I dreamt of becoming an engineer ever since I was a child growing up in Taiz, a city in southwestern Yemen. This dream drove me to study at Sana’a University, graduating with a degree in engineering in 2013—two years before the outbreak of a war that would irreversibly change the lives of Yemeni people. Driven to fight the injustices of poor sanitation, which can trap people in poverty, I became an aid worker in 2017, focusing on water, sanitation and hygiene (WASH). For the past two years, I’ve been working with International Medical Corps as a WASH Officer.
The conflict in Yemen has left a trail of devastation in its wake. The worst humanitarian crisis in the world is currently unfolding in my country, with 80 percent of the total population—24 million people—are in urgent need of humanitarian assistance. Almost half of that number—11.3 million—are children, vulnerable in general but now left completely exposed because of the war.
During the last four years, 3.9 million people have been displaced from their homes, and famine has been declared in parts of the country. To respond to the crisis, aid organizations have launched the largest humanitarian mission in the world—and WASH-services play an essential role in that response.
Due to the conflict, as well as years of under-development—a result of being the poorest country in the region long before the conflict broke out—Yemen also suffers from an acute shortage of functioning irrigation systems, water points and sanitation facilities. This leaves the Yemeni people at risk of such life-threatening diseases as cholera and typhoid. In 2017, the worst cholera outbreak in modern history ravaged the country, with more than 1 million cases recorded. In the first quarter of 2019, Yemen witnessed a new spike in cholera, with 109,000 new cases. One-third of those cases are children under the age of five.
These alarming numbers illustrate that the need for improved WASH services—such as reliable water points and access to functioning latrines—isn’t simply a matter of convenience. It’s central to survival. Accessing some of the hardest-to-reach areas in the country, International Medical Corps provides vulnerable communities with safe water, prioritizing buildings with key functions, such as health facilities and schools. We also build latrines—both communal and in family homes—and make sure that local populations are given the skills they need to maintain them, amplifying the benefit of the intervention long after the organization departs.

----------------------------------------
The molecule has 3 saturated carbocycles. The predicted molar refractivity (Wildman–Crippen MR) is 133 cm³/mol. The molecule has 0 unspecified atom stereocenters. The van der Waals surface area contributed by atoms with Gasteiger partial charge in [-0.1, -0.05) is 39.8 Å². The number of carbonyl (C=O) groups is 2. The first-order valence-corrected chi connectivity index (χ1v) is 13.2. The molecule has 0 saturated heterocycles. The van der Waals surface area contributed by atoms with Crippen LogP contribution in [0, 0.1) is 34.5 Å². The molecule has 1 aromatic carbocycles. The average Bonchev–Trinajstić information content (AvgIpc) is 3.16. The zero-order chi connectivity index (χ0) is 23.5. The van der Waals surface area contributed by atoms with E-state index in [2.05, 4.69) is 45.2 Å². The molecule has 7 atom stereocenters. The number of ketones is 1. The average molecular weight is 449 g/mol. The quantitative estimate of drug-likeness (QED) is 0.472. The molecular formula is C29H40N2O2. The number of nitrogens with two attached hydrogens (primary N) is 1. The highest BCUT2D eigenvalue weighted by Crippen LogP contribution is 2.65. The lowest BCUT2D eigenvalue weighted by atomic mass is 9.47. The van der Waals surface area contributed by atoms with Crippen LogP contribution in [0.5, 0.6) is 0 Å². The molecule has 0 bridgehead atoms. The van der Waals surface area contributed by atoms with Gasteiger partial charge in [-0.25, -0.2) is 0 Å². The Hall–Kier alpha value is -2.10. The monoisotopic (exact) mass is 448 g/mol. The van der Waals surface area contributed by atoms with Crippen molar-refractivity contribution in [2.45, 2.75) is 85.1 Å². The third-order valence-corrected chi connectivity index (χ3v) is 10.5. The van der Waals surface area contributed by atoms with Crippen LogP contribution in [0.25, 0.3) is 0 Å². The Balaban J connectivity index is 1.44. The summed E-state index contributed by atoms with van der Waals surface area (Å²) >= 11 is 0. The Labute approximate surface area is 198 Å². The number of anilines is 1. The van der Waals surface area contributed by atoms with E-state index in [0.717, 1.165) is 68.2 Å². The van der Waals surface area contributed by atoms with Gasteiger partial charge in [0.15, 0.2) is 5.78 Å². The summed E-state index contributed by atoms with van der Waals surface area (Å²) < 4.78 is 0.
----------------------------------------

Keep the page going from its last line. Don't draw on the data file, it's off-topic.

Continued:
To prevent diseases before they break out, International Medical Corps also raises awareness about the importance of good hygiene and sanitation. In countries such as Yemen, where resources remain scarce, disease prevention is a key element to building healthy communities.
As an example, I recently had the privilege of helping to complete a set of new toilets and a rain water tank in a school in Al-Udayn, a remote area in southern Yemen. What the female staff and schoolchildren helped me to understand is that the toilets are so much more than sanitation facilities. They also represent a real chance for girls to go to—and remain in—school. Free of fear to change sanitary pads, or of the stress and discomfort of attending class while having their period, no girl has to be absent from school because of menstruation.
Despite the war, the fact that I am able to contribute to community development and help the girls and female staff in the Al-Salam School live a more dignified life brings me precious moments of happiness. It’s tremendous knowing that, if we work together, it’s possible to ease the burden of the Yemeni people.